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December 28, 2007

Gearing up for the (innovative?) 2008 edition of AALS annual meeting

I am now in gear-up mode for next week's Association of American Law Schools meeting in NYC.  (Of course, co-blogger Gene Koo was way ahead of me and has organized great some AALS events discussed here.)

This year there are a large number of official AALS panels for would-be law school innovators (which is not surprising given that the AALS meeting theme this year is "Reassessing Our Roles as Scholars and Educators in Light of Change").  Though I won't be able to make all the LSI-friendly sessions (some of which are at the same time!), the following panels are ear-marked in my program:

Friday, Jan. 4 (full schedule here)

Saturday, Jan. 5 (full schedule here)

This is only an abridged list of LSI-friendly sessions at AALS this year.  Notably, even the curmudgeonly Orin Kerr notes here that "whatever the past failings of the AALS, this year's offerings look much better than the usual ones."  And Eric Muller provides here a link this his essential AALS-meeting user's guide.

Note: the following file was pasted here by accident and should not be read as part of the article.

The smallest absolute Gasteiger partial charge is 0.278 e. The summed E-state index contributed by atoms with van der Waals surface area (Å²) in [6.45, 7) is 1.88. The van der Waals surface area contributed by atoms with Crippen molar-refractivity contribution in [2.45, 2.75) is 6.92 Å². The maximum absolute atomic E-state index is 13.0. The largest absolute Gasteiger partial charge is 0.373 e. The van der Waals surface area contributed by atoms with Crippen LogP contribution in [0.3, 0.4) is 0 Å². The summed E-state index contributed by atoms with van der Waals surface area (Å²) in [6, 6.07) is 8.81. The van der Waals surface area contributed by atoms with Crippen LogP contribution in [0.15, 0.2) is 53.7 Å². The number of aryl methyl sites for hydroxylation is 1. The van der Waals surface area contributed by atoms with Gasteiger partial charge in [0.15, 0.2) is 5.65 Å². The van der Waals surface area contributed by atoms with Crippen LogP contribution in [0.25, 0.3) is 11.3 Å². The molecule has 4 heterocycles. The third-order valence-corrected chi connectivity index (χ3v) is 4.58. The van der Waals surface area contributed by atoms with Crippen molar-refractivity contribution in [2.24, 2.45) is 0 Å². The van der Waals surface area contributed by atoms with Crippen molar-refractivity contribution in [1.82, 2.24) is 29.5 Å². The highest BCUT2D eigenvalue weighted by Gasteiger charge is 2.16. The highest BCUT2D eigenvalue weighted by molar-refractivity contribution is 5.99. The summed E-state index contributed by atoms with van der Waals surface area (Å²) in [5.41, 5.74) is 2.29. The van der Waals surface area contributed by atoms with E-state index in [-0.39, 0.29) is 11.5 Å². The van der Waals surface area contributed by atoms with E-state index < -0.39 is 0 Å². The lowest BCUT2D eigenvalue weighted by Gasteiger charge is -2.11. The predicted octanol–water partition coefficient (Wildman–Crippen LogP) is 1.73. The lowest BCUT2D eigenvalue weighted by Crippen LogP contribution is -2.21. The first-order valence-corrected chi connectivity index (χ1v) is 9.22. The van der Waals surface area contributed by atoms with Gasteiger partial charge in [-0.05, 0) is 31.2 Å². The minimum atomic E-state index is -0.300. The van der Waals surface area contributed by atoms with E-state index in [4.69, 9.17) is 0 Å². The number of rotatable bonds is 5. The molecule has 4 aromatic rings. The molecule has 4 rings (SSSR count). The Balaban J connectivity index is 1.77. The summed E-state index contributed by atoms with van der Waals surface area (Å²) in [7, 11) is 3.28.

Posted by DAB

December 28, 2007 in Conferences | Permalink | Comments (1) | TrackBack

December 27, 2007

Teaching Students to Think Like 1870s Lawyers

When we talk about law school "innovation," we're really talking about law school reform. And isn't it about time? Law schools have succeeded in teaching students to think like lawyers: "1870s lawyers," said Edward L. Rubin, dean of Vanderbilt University Law School, in the Chronicle of Higher Education's Leading Legal Educators Call for a Shakeup in How the Law Is Taught (sub. required).

Hat tip to TaxProf Blog. -- Joe Hodnicki

December 27, 2007 in Reform | Permalink | Comments (0) | TrackBack

December 26, 2007

Advances in Book-Hauling Technologies

Gene's post on the likely failure of the Kindle within law schools was spot-on, unfortunately.  It seems that the most important technological advances relating to law books is in the devices to carry them.

When I began teaching seven years ago, I was surprised to find the students flooding into school dragging wheeled suitcases.  It looked like a flight attendant convention.  The functionality of those wheeled bags became clear, though, once I saw others staggering with gigantic and fully-laden backpacks.  The wheeled cubes were made possible by the development of rubber in-line skate wheels, which were eventually adapted for use with luggage.  Thus far, these skate wheels are probably the most successful technology we have relating to textbooks.

We provide lockers at school, but the students take nearly everything home with them to complete all of their reading.  Each one of these pack animals, I imagine, represents a failure of technology.  If not the Kindle, then what?  Is part of the problem our current expensive process of using large textbooks, only a fraction of which will sometimes be assigned for a given class?  It seems there must be a better way.

-- Mark Osler

December 26, 2007 | Permalink | Comments (3) | TrackBack